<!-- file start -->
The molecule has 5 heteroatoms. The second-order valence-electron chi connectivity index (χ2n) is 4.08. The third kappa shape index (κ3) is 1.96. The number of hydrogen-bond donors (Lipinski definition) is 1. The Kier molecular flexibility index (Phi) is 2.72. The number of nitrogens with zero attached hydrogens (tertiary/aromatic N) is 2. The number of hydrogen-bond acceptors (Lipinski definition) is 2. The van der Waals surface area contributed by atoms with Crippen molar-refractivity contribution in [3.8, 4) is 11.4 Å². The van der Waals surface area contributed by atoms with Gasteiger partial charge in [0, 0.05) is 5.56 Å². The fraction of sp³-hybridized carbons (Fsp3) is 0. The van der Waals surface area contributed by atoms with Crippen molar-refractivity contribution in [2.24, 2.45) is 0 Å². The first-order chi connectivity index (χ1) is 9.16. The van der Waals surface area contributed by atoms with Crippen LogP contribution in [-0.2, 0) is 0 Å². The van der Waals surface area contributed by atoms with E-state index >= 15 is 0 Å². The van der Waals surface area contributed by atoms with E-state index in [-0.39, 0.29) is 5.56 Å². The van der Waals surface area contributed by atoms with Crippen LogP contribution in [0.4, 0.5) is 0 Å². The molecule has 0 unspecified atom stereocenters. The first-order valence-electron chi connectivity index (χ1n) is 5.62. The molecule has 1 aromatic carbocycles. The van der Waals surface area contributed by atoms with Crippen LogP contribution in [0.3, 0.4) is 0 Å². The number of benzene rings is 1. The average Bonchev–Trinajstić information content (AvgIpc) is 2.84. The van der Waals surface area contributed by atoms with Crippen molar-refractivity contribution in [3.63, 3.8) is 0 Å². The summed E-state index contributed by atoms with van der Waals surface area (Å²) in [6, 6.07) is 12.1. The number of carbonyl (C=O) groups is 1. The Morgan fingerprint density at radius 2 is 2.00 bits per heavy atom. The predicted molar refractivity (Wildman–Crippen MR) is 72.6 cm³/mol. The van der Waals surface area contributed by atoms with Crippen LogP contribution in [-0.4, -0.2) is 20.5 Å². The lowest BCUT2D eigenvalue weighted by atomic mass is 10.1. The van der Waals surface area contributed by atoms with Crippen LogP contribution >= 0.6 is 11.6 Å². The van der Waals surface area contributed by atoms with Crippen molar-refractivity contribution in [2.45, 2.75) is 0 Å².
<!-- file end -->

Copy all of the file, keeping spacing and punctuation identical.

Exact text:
The molecule has 5 heteroatoms. The second-order valence-electron chi connectivity index (χ2n) is 4.08. The third kappa shape index (κ3) is 1.96. The number of hydrogen-bond donors (Lipinski definition) is 1. The Kier molecular flexibility index (Phi) is 2.72. The number of nitrogens with zero attached hydrogens (tertiary/aromatic N) is 2. The number of hydrogen-bond acceptors (Lipinski definition) is 2. The van der Waals surface area contributed by atoms with Crippen molar-refractivity contribution in [3.8, 4) is 11.4 Å². The van der Waals surface area contributed by atoms with Gasteiger partial charge in [0, 0.05) is 5.56 Å². The fraction of sp³-hybridized carbons (Fsp3) is 0. The van der Waals surface area contributed by atoms with Crippen molar-refractivity contribution in [2.24, 2.45) is 0 Å². The first-order chi connectivity index (χ1) is 9.16. The van der Waals surface area contributed by atoms with Crippen LogP contribution in [-0.2, 0) is 0 Å². The van der Waals surface area contributed by atoms with E-state index >= 15 is 0 Å². The van der Waals surface area contributed by atoms with E-state index in [-0.39, 0.29) is 5.56 Å². The van der Waals surface area contributed by atoms with Crippen LogP contribution in [0.4, 0.5) is 0 Å². The molecule has 0 unspecified atom stereocenters. The first-order valence-electron chi connectivity index (χ1n) is 5.62. The molecule has 1 aromatic carbocycles. The van der Waals surface area contributed by atoms with Crippen LogP contribution in [0.3, 0.4) is 0 Å². The number of benzene rings is 1. The average Bonchev–Trinajstić information content (AvgIpc) is 2.84. The van der Waals surface area contributed by atoms with Crippen molar-refractivity contribution in [3.63, 3.8) is 0 Å². The summed E-state index contributed by atoms with van der Waals surface area (Å²) in [6, 6.07) is 12.1. The number of carbonyl (C=O) groups is 1. The Morgan fingerprint density at radius 2 is 2.00 bits per heavy atom. The predicted molar refractivity (Wildman–Crippen MR) is 72.6 cm³/mol. The van der Waals surface area contributed by atoms with Crippen LogP contribution in [-0.4, -0.2) is 20.5 Å². The lowest BCUT2D eigenvalue weighted by atomic mass is 10.1. The van der Waals surface area contributed by atoms with Crippen LogP contribution >= 0.6 is 11.6 Å². The van der Waals surface area contributed by atoms with Crippen molar-refractivity contribution in [2.45, 2.75) is 0 Å².